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J Inj Violence Res. Jan 2012; 4(1): 1.
PMCID: PMC3291280

Injury epidemiology and publishing injury research

In the Dictionary of Epidemiology, Professor Last offers the following definition: “Epidemiology is the study of the distribution and determinants of health-related states or events in specified populations, and the application of this study to the control of health problems”.1 I similarly try to define injury epidemiology as the study of the distribution and determinants of injuries and safety related states-events in specified populations, and the application of this study to prevent injuries and promote safety.

The published research on injuries falls into this category only if it is produced based on the general perspectives of epidemiology and meets the necessary methodological standards. Injury epidemiology needs to be redirected from the largely descriptive studies, towards applying rigorous analytical methods for defining the underlying casual patterns of injury, determinants of the injury incidence, severity, and outcomes; and designing, implementing and rigorously evaluating interventions.2Although many journals try to be quite rigorous in assessing the methodological soundness of published articles, it is not uncommon for many of them, including some of the more well-known journals, to publish articles with various degrees of methodological flaws. I have provided examples of such flaws in published burn injury research.3

JIVR gives a high priority to publishing research reports that are in line with the needs mentioned above and which use various epidemiological study designs to address injury and violence problems. JIVR has published many articles with sufficient variability in study populations, objectives and methodologies. This can be seen in our recent issue, Vol 4: No 1. Of the seven original articles published, one used a qualitative methodology.4The second article used secondary data analysis on data from the World Health Organization and the United Nations data banks.5A retrospective cohort study design was used in the third article to examine the effect on fetal development of high doses of drugs taken as a suicide attempt during pregnancy.6In this issue we also published an interventional study from Sweden.7Ecologic study design, although of limited value in assessing the causal relationships , is a useful cost-effective study design in epidemiology. The fifth article used this methodology to investigate the association between the use of the Mental Health Act and general population suicide rates in England and Wales.8The last two original articles we published in Vol 4: No 1 issue of JIVR analyzed determinants of victimization from bullying,9and determinants of traffic injury severity.10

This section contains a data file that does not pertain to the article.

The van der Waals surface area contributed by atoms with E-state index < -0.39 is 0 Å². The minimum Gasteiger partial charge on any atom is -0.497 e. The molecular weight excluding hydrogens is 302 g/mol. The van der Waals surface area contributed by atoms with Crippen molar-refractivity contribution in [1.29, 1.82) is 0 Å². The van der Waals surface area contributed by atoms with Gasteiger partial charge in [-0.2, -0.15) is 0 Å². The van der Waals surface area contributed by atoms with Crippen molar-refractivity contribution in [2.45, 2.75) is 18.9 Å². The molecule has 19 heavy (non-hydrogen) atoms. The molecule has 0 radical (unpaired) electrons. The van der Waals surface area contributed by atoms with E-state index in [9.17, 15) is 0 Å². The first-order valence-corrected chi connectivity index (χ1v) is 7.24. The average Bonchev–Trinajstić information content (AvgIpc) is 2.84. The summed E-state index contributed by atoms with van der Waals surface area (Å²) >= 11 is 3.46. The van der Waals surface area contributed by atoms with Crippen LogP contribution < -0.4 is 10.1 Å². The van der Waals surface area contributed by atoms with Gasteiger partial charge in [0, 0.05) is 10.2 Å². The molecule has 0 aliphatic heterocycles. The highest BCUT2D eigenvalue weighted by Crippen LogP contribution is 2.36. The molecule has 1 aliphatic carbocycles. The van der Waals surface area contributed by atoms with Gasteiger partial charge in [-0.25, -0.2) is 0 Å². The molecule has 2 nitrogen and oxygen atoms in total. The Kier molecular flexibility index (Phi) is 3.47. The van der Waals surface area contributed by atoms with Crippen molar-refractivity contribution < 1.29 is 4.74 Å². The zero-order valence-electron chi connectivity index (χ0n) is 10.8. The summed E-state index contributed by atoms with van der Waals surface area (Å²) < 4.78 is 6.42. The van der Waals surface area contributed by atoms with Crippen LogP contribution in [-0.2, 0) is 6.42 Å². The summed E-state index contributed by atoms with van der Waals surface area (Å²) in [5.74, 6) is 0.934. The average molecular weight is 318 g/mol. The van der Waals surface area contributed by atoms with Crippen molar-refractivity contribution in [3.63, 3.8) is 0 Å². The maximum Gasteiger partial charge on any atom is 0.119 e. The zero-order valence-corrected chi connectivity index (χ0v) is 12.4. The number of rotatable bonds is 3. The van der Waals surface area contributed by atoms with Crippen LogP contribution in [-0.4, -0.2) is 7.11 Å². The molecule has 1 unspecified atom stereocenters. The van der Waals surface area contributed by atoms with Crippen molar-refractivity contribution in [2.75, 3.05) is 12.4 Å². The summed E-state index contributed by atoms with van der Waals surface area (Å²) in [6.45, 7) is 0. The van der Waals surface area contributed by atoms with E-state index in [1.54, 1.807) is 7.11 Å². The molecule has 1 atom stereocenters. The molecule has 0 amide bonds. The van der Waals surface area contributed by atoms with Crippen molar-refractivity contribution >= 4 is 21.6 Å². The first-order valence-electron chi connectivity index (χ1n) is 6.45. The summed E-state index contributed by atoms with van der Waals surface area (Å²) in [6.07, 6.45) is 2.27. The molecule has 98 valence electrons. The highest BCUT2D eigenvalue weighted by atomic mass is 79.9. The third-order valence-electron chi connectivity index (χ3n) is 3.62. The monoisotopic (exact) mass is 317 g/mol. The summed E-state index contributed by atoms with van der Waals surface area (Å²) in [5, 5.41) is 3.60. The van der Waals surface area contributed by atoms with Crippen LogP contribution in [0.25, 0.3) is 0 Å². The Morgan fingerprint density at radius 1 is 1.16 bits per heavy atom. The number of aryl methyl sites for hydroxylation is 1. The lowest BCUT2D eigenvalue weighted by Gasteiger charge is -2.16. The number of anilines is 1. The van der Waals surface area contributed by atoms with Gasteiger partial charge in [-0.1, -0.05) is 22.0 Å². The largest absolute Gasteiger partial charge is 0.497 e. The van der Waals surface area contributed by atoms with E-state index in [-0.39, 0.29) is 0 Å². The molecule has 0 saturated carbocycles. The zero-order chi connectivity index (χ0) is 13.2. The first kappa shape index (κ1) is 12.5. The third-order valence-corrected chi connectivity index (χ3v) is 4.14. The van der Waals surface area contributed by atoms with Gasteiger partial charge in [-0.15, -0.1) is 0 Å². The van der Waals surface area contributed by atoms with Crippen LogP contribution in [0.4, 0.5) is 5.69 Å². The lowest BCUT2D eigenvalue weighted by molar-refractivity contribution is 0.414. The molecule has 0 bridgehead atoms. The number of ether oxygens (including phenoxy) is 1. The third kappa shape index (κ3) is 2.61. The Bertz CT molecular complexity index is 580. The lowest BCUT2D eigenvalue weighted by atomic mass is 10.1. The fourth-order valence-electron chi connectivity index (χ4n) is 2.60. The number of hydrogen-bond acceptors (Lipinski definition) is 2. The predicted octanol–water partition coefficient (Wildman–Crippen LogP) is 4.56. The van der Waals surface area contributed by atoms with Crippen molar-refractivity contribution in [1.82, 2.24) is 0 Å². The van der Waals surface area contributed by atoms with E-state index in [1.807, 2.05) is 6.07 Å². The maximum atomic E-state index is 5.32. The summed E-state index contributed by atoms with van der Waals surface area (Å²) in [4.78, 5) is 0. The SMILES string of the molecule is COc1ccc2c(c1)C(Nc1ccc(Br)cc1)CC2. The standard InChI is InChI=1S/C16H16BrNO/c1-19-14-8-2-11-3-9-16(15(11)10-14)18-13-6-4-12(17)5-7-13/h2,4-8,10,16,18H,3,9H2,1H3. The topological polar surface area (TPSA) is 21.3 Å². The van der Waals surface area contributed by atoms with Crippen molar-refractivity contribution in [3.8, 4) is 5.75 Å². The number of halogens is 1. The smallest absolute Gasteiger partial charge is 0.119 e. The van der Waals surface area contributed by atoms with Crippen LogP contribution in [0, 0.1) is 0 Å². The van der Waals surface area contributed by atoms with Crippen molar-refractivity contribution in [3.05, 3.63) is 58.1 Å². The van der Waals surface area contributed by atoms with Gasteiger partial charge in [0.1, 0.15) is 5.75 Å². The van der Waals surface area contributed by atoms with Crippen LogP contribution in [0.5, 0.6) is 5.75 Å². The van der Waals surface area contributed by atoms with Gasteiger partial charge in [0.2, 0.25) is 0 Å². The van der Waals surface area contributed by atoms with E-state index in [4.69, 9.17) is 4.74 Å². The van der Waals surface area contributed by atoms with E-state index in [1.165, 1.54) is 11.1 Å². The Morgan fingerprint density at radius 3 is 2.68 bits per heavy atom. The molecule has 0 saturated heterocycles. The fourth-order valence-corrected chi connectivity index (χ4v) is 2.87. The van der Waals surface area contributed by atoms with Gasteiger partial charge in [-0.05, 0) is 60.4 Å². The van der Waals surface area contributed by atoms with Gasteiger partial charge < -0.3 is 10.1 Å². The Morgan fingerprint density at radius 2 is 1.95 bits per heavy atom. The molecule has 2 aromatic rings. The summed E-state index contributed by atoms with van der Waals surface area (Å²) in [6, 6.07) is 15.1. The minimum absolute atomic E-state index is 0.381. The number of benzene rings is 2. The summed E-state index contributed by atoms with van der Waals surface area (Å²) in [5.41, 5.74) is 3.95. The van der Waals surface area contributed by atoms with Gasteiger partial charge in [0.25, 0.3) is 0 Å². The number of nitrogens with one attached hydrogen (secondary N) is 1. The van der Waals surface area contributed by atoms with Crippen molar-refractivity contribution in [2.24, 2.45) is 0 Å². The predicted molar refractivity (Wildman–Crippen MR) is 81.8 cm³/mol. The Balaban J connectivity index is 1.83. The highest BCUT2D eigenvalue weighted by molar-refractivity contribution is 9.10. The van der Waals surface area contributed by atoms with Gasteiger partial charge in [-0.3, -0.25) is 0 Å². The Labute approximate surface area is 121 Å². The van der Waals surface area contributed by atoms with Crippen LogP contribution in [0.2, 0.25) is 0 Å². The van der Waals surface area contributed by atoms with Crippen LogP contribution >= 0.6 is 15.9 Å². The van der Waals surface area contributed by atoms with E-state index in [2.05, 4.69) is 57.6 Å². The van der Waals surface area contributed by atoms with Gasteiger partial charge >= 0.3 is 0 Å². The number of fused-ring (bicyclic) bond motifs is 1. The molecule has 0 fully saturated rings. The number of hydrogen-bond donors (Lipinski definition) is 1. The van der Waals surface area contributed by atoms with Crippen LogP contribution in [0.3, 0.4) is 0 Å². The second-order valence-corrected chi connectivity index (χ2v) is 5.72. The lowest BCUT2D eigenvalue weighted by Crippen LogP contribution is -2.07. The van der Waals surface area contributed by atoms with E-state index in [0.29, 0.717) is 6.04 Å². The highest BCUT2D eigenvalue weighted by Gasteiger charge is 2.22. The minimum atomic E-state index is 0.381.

Footnotes

Funding:None

Competing interests:None declared

Ethical approval:Not required

References

1. Last JM. Dictionary of Epidemiology. Third edition ed. New York: Oxford University Press, 1995.
2. MacKenzie EJ. Epidemiology of injuries: current trends and future challenges. Epidemiol Rev. 2000;22(1):112–9. [PubMed]
3. Sadeghi-Bazargani H, Mohammadi R. Epidemiology of burns in Iran during the last decade(2000-2010): review of literature and methodological considerations. Burns.In press. [PubMed]
4. Dongre AR, Deshmukh PR. Farmers' suicides in the Vidarbha region of Maharashtra, India: a qualitative exploration of their causes. J Inj Violence Res. 2012 Jan;4(1):2–6. [PMC free article] [PubMed]
5. Shah A. A replication of the relationship between adversity earlier in life and elderly suicide rates using five years cross-national data. J Inj Violence Res. 2012 Jan;4(1):7–9. [PMC free article] [PubMed]
6. Petik D, Czeizel B, Banhidy F, Czeizel AE. A study of the risk of mental retardation among children of pregnant women who have attempted suicide by means of a drug overdose. J Inj Violence Res. 2012 Jan;4(1):10–9. [PMC free article] [PubMed]
7. Lindqvist K, Dalal K. The impact of child safety promotion on different social strata in a WHO Safe Community. J Inj Violence Res. 2012 Jan;4(1):20–5. [PMC free article] [PubMed]
8. Shah A. The relationship between the use of mental health act and general population suicide rates in England and Wales. J Inj Violence Res. 2012 Jan;4(1):26–9. [PMC free article] [PubMed]
9. Siziya S, Rudatsikira E, Muula AS. Victimization from bullying among school-attending adolescents in grades 7 to 10 in Zambia. J Inj Violence Res. 2012 Jan;4(1):30–5. [PMC free article] [PubMed]
10. Tavakoli Kashani A, Shariat Mohaymany A, Ranjbari A. Analysis of factors associated with traffic injury severity on rural roads in Iran. J Inj Violence Res. 2012 Jan;4(1):36–41. [PMC free article] [PubMed]

Articles from Journal of Injury and Violence Research are provided here courtesy of Kermanshah University of Medical Sciences

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